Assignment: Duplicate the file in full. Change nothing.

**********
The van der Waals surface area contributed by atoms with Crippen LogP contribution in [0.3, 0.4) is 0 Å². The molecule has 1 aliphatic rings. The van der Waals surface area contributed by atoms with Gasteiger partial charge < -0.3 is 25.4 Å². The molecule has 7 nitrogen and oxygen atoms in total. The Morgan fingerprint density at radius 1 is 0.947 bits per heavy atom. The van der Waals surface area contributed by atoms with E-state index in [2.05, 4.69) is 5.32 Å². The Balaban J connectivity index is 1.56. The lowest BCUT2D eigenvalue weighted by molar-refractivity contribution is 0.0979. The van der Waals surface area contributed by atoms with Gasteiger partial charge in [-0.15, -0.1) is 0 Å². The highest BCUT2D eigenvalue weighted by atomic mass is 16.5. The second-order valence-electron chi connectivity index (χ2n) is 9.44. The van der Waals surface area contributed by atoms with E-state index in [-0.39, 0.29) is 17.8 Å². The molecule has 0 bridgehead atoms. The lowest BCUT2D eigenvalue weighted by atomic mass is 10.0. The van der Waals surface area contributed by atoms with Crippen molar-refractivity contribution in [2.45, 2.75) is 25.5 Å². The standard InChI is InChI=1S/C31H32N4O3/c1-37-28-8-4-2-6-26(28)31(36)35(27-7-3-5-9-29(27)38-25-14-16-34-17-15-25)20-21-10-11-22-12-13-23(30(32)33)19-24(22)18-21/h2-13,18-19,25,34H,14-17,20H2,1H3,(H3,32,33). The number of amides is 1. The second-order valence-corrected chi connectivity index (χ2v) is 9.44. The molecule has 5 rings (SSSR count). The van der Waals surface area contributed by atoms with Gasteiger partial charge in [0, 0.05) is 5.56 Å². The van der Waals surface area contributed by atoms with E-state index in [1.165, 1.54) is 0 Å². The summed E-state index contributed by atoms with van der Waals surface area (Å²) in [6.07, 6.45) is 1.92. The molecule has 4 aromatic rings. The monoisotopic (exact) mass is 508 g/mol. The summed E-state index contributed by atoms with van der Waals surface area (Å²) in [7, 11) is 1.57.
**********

The van der Waals surface area contributed by atoms with Crippen LogP contribution in [0.3, 0.4) is 0 Å². The molecule has 1 aliphatic rings. The van der Waals surface area contributed by atoms with Gasteiger partial charge < -0.3 is 25.4 Å². The molecule has 7 nitrogen and oxygen atoms in total. The Morgan fingerprint density at radius 1 is 0.947 bits per heavy atom. The van der Waals surface area contributed by atoms with E-state index in [2.05, 4.69) is 5.32 Å². The Balaban J connectivity index is 1.56. The lowest BCUT2D eigenvalue weighted by molar-refractivity contribution is 0.0979. The van der Waals surface area contributed by atoms with Gasteiger partial charge in [-0.15, -0.1) is 0 Å². The highest BCUT2D eigenvalue weighted by atomic mass is 16.5. The second-order valence-electron chi connectivity index (χ2n) is 9.44. The van der Waals surface area contributed by atoms with E-state index in [-0.39, 0.29) is 17.8 Å². The molecule has 0 bridgehead atoms. The lowest BCUT2D eigenvalue weighted by atomic mass is 10.0. The van der Waals surface area contributed by atoms with Crippen molar-refractivity contribution in [2.45, 2.75) is 25.5 Å². The standard InChI is InChI=1S/C31H32N4O3/c1-37-28-8-4-2-6-26(28)31(36)35(27-7-3-5-9-29(27)38-25-14-16-34-17-15-25)20-21-10-11-22-12-13-23(30(32)33)19-24(22)18-21/h2-13,18-19,25,34H,14-17,20H2,1H3,(H3,32,33). The number of amides is 1. The second-order valence-corrected chi connectivity index (χ2v) is 9.44. The molecule has 5 rings (SSSR count). The van der Waals surface area contributed by atoms with Gasteiger partial charge in [0, 0.05) is 5.56 Å². The van der Waals surface area contributed by atoms with E-state index in [1.165, 1.54) is 0 Å². The summed E-state index contributed by atoms with van der Waals surface area (Å²) in [6.07, 6.45) is 1.92. The molecule has 4 aromatic rings. The monoisotopic (exact) mass is 508 g/mol. The summed E-state index contributed by atoms with van der Waals surface area (Å²) in [7, 11) is 1.57.